A prominent feature of the Srinagarindra [Somdet Ya] museum is the Royal source of some valuable old pictures of the Princess Mother. One part comes from the collections of alumni and former teachers, and another has been requested from the Bureau of the Royal House. One exceedingly valuable picture is a group photograph of first year pre-elementary students (now equivalent to kindergarten) taken on the 9th of March R.E. (Ratanakosin Era) 127 (B.E. 2451). The Princess Mother [can be seen] at the time when she was still a girl, Miss Sangwan; Her Royal Highness is residing in the central row, 3rd from the left. As an original picture it is extremely faded to the extent that it is not possible to read the writing on the plate mounted on the board behind; it's necessary to use the description that the owner has attached on the back of the picture. This picture was received with the assistance of the descendants of Mrs. Somboon Sarayutpitag. In the picture Miss Somboon is in the front row, 6th from the left.

The next paragraph presents an invitation:
สำหรับ ผู้ที่อยากชมภาพนี้ มีภาพขยายใหญ่เกือบเท่าตัวจริงติดอยู่ในห้องเอลิซาเบธ ซึ่งเป็นห้องประชุมของโรงเรียน ห้องนี้มีขึ้นในช่วงที่ควีนเอลิซาเบธที่ 2 เสด็จมาที่โรงเรียนสตรีวิทยาในวันที่ 30 ตุลาคม พ.ศ.2539 เพื่อทอดพระเนตรกิจกรรมและนิทรรศการการป้องกันยาเสพติดในสถานศึกษา พระบรมฉายาลักษณ์สมเด็จพระราชินีนาถ เอลิซาเบธที่ 2 พร้อมพระปรมาภิไธยที่ได้รับพระราชทาน ขณะนี้อยู่ที่พิพิธภัณฑ์สมเด็จย่า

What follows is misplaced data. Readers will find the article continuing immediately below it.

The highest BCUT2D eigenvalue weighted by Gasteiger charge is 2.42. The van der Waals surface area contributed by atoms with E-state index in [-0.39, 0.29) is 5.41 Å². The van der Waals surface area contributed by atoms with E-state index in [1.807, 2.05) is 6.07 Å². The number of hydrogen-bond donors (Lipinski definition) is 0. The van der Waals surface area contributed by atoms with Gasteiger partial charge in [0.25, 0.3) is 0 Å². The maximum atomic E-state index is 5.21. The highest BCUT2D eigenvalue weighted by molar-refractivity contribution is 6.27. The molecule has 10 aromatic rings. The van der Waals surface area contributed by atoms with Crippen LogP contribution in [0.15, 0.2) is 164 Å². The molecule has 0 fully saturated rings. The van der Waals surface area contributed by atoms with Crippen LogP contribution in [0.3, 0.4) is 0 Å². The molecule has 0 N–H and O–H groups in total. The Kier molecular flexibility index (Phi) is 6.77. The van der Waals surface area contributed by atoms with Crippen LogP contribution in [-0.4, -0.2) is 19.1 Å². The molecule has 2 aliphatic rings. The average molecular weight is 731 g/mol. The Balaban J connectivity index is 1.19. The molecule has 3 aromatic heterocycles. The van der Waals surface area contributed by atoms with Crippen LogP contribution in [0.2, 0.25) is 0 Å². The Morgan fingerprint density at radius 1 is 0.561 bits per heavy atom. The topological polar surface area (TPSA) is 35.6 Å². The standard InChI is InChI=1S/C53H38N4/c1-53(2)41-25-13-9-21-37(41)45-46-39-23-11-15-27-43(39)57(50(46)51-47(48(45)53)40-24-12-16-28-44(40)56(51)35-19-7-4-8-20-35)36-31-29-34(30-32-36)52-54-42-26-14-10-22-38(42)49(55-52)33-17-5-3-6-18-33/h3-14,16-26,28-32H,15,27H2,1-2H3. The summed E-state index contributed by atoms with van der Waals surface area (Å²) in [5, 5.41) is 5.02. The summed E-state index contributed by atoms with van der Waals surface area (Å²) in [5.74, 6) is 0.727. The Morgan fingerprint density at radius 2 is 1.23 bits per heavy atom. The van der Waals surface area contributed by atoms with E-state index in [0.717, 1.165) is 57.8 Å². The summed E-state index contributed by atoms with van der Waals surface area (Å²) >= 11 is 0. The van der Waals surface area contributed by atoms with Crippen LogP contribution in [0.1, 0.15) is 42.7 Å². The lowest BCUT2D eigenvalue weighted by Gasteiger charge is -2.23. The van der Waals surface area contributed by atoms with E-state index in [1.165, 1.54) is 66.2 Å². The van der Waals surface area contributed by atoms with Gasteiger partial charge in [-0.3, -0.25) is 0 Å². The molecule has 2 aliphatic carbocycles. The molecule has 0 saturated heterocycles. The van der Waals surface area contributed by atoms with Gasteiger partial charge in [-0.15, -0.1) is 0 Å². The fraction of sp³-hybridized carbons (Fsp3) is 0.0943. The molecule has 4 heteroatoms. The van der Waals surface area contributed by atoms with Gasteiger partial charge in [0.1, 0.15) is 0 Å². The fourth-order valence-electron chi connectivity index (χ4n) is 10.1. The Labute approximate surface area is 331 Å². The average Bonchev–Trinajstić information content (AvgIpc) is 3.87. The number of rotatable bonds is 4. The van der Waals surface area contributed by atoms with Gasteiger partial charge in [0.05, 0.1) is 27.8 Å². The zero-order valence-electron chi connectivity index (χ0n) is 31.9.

In approximate English:
For those who want to look at this picture, there is a near life-size enlargement on display in the Elizabeth room, which used to be the school assembly hall. This room was set up on the occasion of the visit of Queen Elizabeth II to Satriwithaya School on October 30 2539 to observe events and exhibitions relating to drug prevention in schools. The picture of Queen Elizabeth II, together with her signature, is in the Srinagarindra Museum.

I soon found a copy of the photograph online in the Wikipedia entry for the Princess Mother. However, having read the description above I thought, "I’d really like to see this picture for myself at the school!"

I was fortunate. I got in touch with my cousin, P’ Laem, and he made enquiries through an aunt who used to teach there. Soon arrangements were made and we went along to visit one Friday afternoon in late November. Designed around a courtyard, the buildings rise on three sides to several storeys, having expanded considerably since its foundation over a hundred years ago. When we arrived the school was still bustling with activity; at the entrance there was a large tree occasionally shedding its leaves under which a group of pupils was anticipating its every move ... and then a leaf would come sailing down and they’d try and catch it. Later when we left there were just two girls by the tree, still playing the same game!